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How to Give Your Car a Home Valet

Post Date: 20th December 2018

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Whether your vehicle is just looking a little old and weather-beaten and you want to give it a new lease of life, or you’re thinking about getting it sold and hoping to raise its value, there are a number of things you can do to improve its appearance.

Arranging a valeting service can get very expensive – particularly if you’re going to be doing it regularly. Valeting and detailing are rewarding tasks you can easily undertake yourself, so why not save a little money and follow Dronsfield’s handy guide as we list our top home valet car cleaning tips.

Step 1: Gather Your Equipment

Here are the things you’ll need:

 

  • – A hose
  • – Bodywork cleaning solution
  • – Car Wax
  • – All-purpose indoor cleaner
  • – At least two buckets
  • – Two good wash mitts
  • – A few microfibre cloths
  • – One large and two small stiff bristled brushes (the small ones could be new toothbrushes)
  • – Interior car shampoo (be sure to choose the right type for your seats!)
  • – A soft towel (if it’s new, wash it first or it will shed)
  • – A vacuum cleaner
  • – Glass cleaner

 

Make sure that you have quick access to warm water. Choose a day when the weather is just right. Rain can, of course, make cleaning difficult and will wash away specialist liquids before they’ve had a chance to take effect. Sun can cause problems too  – when the weather is excessively hot, cleaning fluid can dry too fast, causing streaks.

Taking all mats and other removable accessories from the inside of the car before you start is a good move, as they’re usually loaded with dust and debris that may find its way onto your bodywork if you remove them part-way through.

Step 2: Rinse

Man cleaning the wheels of a car

It’s actually best to start with the wheels, as they’re often the parts that collect most dirt – which can then accidentally be flicked onto the bodywork. Hose wheels and tyres down first, blasting off the worst of the muck, then get into the nooks and crannies with both the large brush and one of the smaller brushes.

Hose everything down again, then polish surfaces with a microfibre cloth (it might be a good idea to discard this one once the wheels are done – or even swap it out part-way through if this area is particularly filthy).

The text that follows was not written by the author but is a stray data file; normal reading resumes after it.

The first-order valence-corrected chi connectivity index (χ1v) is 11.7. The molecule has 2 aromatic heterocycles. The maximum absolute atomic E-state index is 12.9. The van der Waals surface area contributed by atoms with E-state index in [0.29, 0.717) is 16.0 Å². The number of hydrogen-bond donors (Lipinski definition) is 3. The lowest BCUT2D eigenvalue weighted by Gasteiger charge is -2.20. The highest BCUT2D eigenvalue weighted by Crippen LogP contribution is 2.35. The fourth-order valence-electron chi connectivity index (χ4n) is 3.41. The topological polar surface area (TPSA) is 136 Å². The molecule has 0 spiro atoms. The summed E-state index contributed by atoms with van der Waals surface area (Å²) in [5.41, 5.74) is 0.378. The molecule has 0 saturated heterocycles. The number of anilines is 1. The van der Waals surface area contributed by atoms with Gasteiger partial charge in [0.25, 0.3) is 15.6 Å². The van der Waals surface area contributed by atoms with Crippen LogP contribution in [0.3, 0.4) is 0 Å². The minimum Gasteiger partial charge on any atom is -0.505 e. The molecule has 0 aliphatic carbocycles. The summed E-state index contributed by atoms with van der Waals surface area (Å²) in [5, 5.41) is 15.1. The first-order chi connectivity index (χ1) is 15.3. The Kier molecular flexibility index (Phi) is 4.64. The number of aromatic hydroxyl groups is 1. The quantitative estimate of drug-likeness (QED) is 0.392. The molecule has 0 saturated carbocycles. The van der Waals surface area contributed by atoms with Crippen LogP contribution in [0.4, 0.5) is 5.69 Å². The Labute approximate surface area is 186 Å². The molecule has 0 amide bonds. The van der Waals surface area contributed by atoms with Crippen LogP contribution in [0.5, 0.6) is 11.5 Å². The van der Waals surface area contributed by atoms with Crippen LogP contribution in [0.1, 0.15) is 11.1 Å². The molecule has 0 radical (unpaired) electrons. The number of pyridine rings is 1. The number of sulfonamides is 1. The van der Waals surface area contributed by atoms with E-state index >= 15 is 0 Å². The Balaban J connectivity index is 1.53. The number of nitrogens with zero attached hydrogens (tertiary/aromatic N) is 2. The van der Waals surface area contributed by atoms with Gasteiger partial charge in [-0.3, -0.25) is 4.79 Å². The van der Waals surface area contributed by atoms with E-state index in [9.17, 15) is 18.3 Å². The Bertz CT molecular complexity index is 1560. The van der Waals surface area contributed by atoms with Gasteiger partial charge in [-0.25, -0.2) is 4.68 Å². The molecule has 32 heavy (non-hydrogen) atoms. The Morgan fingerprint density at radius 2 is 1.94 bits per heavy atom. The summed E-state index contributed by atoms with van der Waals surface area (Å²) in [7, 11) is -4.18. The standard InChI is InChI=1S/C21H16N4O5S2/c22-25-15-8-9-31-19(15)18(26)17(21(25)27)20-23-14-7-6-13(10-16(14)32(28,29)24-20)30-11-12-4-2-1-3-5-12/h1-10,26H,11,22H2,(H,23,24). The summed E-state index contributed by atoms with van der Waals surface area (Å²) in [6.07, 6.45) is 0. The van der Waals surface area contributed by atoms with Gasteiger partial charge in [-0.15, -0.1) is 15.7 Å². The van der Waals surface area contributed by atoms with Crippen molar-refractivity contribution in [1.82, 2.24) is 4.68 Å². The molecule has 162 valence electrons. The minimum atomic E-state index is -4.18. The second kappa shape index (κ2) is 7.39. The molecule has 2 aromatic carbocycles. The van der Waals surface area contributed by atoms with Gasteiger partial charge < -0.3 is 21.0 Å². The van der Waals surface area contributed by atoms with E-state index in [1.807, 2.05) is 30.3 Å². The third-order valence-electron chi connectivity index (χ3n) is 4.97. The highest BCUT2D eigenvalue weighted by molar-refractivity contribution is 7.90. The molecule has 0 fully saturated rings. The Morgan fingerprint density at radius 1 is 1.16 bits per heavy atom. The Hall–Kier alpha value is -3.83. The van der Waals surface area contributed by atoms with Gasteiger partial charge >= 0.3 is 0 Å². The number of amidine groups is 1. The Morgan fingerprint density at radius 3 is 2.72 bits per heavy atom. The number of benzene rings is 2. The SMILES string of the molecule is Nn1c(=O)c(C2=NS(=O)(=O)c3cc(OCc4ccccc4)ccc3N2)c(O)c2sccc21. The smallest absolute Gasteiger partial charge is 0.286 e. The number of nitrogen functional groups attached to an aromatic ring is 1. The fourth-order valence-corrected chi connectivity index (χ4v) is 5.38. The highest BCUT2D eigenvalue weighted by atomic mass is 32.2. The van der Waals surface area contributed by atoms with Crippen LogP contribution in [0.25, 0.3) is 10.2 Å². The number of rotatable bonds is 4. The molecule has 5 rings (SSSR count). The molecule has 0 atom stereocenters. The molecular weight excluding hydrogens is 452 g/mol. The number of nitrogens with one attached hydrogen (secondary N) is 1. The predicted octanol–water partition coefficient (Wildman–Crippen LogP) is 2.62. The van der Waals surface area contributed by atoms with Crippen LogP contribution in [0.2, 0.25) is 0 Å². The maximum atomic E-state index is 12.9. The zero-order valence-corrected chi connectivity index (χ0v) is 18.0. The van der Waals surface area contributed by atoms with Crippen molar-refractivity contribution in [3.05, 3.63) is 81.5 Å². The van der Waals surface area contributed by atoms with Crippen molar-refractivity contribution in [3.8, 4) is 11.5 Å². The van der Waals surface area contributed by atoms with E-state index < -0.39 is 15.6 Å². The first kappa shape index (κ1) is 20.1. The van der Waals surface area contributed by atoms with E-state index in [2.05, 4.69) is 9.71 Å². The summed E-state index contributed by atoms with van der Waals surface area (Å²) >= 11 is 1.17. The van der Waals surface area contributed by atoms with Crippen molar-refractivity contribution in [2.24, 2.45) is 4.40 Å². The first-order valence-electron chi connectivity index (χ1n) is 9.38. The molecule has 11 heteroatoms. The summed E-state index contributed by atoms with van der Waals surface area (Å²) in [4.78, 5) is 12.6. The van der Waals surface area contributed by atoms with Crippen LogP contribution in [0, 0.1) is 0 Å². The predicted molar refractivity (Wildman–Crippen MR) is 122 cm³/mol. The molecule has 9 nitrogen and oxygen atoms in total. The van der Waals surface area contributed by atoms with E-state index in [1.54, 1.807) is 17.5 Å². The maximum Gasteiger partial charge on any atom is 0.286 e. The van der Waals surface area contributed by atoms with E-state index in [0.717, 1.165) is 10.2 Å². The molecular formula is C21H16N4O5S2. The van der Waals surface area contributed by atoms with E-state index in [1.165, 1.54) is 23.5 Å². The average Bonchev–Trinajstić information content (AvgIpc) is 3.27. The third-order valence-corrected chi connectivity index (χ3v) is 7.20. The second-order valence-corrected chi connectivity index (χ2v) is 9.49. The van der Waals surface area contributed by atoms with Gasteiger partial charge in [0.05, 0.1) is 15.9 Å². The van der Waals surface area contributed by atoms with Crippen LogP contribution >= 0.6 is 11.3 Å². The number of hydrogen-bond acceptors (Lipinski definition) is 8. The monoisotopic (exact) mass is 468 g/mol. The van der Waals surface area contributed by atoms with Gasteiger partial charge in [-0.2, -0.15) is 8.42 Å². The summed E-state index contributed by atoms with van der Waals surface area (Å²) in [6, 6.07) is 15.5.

Next, you should take on the roof and bonnet. Use the hose first, if it’s very dirty, then a bucket full of warm water mixed with a good bodywork cleaning fluid, as this will loosen anything that’s caked on. Spread the water on and let it sit briefly (don’t let it dry!), then use a microfibre cloth to massage it around.

Now, with a fresh bucket of warm water and cleaning fluid, start to take on the windows. Use a microfibre cloth for this too to prevent scratches. Pay special attention to the sills, as they can really pick up dirt. You should do your doors after this point, as the dirt from the sills will run down the side of the car.

Now go over everything once again very gently with a wet mitt loaded with warm water and cleaner, then hose it all down before streaks can form.

Step 3: Clean Your Glass

Man cleaning the windshield of a car

Grab your glass cleaner and a new microfibre cloth, and carefully start on the windows and mirrors. Be sure to remove every bug, cobweb and dust smear, changing cloths partway through if you need to.

Step 4: Prepare For Waxing

Before you begin with the wax, you should first dry the car thoroughly and gently with the towel, being sure not to cause scratches. If the car dries on its own, the paintwork will become streaky.

Step 5: Wax

Person waxing a car

Using a specialised applicator, apply the wax to a small area at a time to avoid it drying and smearing. You should use small, circular motions, then leave it to rest for just a few minutes, being sure that it doesn’t dry out. Then carefully remove it with a microfibre cloth.

Step 6: Don’t Forget the Interior

Person cleaning the interior of a car

If you haven’t already removed your interior mats and other accessories, you should do so carefully at this point. Take them well away from your vehicle and give them a good beating to shake off any excess dust and fluff, then use a good vacuum cleaner to remove the rest.

You can hose down rubber mats, or, if they’re fabric, rub in a mixture of laundry soap and baking powder, which you can then scrub off gently with warm water and a clean brush.

While your mats are drying, you can push all of your seats right back and go round every little nook and cranny inside your vehicle with the vacuum cleaner. Remember the parcel shelf (removing it to clean separately) and the inside of the boot.

Polish the insides of the windows carefully, and don’t forget your air vents, as they collect dust. Use a clean toothbrush for this.

Use a microfibre cloth to go round door handles and other hard surfaces with all-purpose cleaner, then use either interior shampoo (for fabric) or leather cleaner (for leather) to clean off seats. You can just wipe the leather cleaner off, but shampoo should be left to dry then carefully hoovered up.

That’s the end of our car valeting tips; your vehicle should now look like it’s just rolled off the production line! You can repeat this process on a weekly basis, though you only need to use wax on your bodywork every six months or so.

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